11 out of 20 people found the following review useful:
Well, THAT'S 90 minutes of my life I'll never get back., 24 July 2005

I'm not a movie snob. I swear. If a movie succeeds in what it is attempting, that's fine—even if it's just attempting to be a pleasant, cliché-ridden diversion for kids.

But this movie doesn't work on any level. Ice Cube as Nick is the best thing in this movie, and he is barely tolerable. The kids' mom is a nonentity. The two kids either can't act or were at the mercy of a wretched director. Having seen the little girl who played Lindsey, Aleisha Allen, in the infinitely better School of Rock, I suspect it is the latter.

The basic plot is workable, if unoriginal. Divorced mom and dad, kids want them to get back together, new potential boyfriend for the mom, and a road trip thrown in for good measure. Played right, it would have been sweet and funny. In this movie, it's stupid and painful. As a previous reviewer mentioned, by the time the kids find out the truth about their dad, they've spent so much of the movie being mean-spirited little brats that it's hard to feel bad for them. These over-the-top kid-on-adult violent antics worked in Home Alone (which was liberally, ahem, borrowed from) because there the kid was basically good, and the "enemies" were bad guys. In Are We There Yet?, the adult victim is essentially a nice guy, and the kids—not so much.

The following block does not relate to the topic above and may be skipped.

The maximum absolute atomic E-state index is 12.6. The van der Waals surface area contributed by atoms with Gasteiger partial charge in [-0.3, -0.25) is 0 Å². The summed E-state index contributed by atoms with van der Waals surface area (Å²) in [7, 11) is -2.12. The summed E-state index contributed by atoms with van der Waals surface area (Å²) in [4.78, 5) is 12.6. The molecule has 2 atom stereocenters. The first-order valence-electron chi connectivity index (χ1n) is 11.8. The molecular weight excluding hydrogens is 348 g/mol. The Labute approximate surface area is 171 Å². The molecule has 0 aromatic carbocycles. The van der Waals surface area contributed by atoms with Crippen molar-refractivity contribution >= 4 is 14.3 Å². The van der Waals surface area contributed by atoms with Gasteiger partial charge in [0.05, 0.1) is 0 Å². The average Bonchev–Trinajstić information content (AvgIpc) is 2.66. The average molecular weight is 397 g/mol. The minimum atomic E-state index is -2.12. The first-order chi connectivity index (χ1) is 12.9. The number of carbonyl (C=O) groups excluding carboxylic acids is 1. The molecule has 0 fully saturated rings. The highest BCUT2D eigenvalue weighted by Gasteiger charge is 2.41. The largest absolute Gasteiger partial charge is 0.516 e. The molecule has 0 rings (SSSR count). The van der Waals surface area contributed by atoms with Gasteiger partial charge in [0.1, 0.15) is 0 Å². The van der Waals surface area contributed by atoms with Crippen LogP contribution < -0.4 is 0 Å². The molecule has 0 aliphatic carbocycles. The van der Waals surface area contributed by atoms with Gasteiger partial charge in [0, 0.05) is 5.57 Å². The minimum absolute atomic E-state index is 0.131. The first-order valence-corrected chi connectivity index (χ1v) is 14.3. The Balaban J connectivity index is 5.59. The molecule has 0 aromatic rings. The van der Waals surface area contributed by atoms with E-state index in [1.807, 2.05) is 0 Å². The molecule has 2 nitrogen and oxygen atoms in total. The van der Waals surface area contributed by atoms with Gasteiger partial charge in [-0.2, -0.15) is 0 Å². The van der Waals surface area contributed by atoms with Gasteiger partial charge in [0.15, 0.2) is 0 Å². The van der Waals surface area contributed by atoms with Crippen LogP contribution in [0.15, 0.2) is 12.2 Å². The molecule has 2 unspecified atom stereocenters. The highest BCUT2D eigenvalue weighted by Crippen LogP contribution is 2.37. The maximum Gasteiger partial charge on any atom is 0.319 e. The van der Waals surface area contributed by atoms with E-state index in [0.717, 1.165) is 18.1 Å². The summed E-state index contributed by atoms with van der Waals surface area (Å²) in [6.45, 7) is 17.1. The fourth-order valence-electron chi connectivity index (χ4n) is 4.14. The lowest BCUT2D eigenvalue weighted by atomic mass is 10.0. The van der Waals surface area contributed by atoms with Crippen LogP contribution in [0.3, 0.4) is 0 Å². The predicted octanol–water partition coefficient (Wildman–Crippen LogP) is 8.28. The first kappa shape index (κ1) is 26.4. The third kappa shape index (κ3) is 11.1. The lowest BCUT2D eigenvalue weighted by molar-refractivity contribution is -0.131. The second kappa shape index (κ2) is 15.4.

The emotional switches of this movie don't ring true, either. Nick goes from (understandably) severely NOT liking these kids to loving them in the blink of an eye. Same weird switch at the end for the mom, as she goes from liking Nick to mistrusting him to loving him in the space of a few minutes.

A few more things (yes, I'm being nitpicky, but this movie deserves it ... plus, it's the only joy I'll get out of watching the darn thing): when Lindsey sings, the plot device to get her on stage is so incredibly transparent and tacked-on that you can see a bunch of guys sitting around a table going, "Hey, Aleisha Allen can sing. Can we write a scene into this movie where she sings?" Also, logically, I have to ask myself, WHERE DID THE BACKUP MUSIC COME FROM??? One more question. Why is it that the CGI for the Satchel Paige bobblehead was so good—that and Ice Cube are why I gave this movie even two stars—and yet the the attack deer looks like a piñata? If, after reading this review, you still decide to see the movie—well, don't blame me if you want to rip out your own eyeballs before it's half over. You've been warned.

I have to go lie down now.

2 out of 5 people found the following review useful:
Admit it, it's a guilty pleasure., 29 October 2003

Okay, YES, this movie was a train wreck. That's the whole point; who can drive past a train wreck without looking? The plot is SUPPOSED to be farcical, the acting is NOT supposed to be realistic, and we are SUPPOSED to be weirded out by the whole thing.

I admit, I don't own this movie and probably never will. But if I'm flipping channels and I see it, I can't not watch it.